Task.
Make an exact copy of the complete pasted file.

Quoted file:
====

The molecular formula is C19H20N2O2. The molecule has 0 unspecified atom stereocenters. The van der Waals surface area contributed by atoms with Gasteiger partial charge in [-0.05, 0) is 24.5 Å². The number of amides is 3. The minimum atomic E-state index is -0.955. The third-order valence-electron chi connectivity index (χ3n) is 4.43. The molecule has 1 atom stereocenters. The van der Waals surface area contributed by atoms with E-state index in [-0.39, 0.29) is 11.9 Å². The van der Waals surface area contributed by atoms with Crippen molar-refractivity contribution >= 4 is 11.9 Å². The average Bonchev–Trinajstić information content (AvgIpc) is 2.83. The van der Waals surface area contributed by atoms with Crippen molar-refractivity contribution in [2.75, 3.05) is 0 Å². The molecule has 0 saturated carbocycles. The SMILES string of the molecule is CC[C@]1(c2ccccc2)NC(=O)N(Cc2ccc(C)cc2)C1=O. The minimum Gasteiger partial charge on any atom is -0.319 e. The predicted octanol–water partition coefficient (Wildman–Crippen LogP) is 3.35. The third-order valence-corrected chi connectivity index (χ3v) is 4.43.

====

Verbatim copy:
The molecular formula is C19H20N2O2. The molecule has 0 unspecified atom stereocenters. The van der Waals surface area contributed by atoms with Gasteiger partial charge in [-0.05, 0) is 24.5 Å². The number of amides is 3. The minimum atomic E-state index is -0.955. The third-order valence-electron chi connectivity index (χ3n) is 4.43. The molecule has 1 atom stereocenters. The van der Waals surface area contributed by atoms with E-state index in [-0.39, 0.29) is 11.9 Å². The van der Waals surface area contributed by atoms with Crippen molar-refractivity contribution >= 4 is 11.9 Å². The average Bonchev–Trinajstić information content (AvgIpc) is 2.83. The van der Waals surface area contributed by atoms with Crippen molar-refractivity contribution in [2.75, 3.05) is 0 Å². The molecule has 0 saturated carbocycles. The SMILES string of the molecule is CC[C@]1(c2ccccc2)NC(=O)N(Cc2ccc(C)cc2)C1=O. The minimum Gasteiger partial charge on any atom is -0.319 e. The predicted octanol–water partition coefficient (Wildman–Crippen LogP) is 3.35. The third-order valence-corrected chi connectivity index (χ3v) is 4.43.